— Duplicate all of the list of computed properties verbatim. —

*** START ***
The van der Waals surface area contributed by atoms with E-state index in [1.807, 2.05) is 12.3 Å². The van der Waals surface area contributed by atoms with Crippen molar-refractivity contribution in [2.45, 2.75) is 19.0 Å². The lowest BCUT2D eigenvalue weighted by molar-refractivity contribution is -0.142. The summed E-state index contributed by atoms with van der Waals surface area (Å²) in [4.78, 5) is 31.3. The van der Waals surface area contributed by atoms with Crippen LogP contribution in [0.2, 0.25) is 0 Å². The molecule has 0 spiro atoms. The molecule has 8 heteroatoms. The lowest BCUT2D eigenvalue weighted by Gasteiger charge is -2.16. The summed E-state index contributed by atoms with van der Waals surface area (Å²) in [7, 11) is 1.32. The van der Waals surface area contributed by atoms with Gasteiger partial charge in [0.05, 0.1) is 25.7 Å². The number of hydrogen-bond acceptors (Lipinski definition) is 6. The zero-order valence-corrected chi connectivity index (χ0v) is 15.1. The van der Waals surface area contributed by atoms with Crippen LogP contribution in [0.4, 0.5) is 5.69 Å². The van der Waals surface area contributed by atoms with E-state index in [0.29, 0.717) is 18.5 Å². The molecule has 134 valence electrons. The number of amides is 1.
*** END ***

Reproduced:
The van der Waals surface area contributed by atoms with E-state index in [1.807, 2.05) is 12.3 Å². The van der Waals surface area contributed by atoms with Crippen molar-refractivity contribution in [2.45, 2.75) is 19.0 Å². The lowest BCUT2D eigenvalue weighted by molar-refractivity contribution is -0.142. The summed E-state index contributed by atoms with van der Waals surface area (Å²) in [4.78, 5) is 31.3. The van der Waals surface area contributed by atoms with Crippen LogP contribution in [0.2, 0.25) is 0 Å². The molecule has 0 spiro atoms. The molecule has 8 heteroatoms. The lowest BCUT2D eigenvalue weighted by Gasteiger charge is -2.16. The summed E-state index contributed by atoms with van der Waals surface area (Å²) in [7, 11) is 1.32. The van der Waals surface area contributed by atoms with Gasteiger partial charge in [0.05, 0.1) is 25.7 Å². The number of hydrogen-bond acceptors (Lipinski definition) is 6. The zero-order valence-corrected chi connectivity index (χ0v) is 15.1. The van der Waals surface area contributed by atoms with Crippen LogP contribution in [0.4, 0.5) is 5.69 Å². The van der Waals surface area contributed by atoms with E-state index in [0.29, 0.717) is 18.5 Å². The molecule has 134 valence electrons. The number of amides is 1.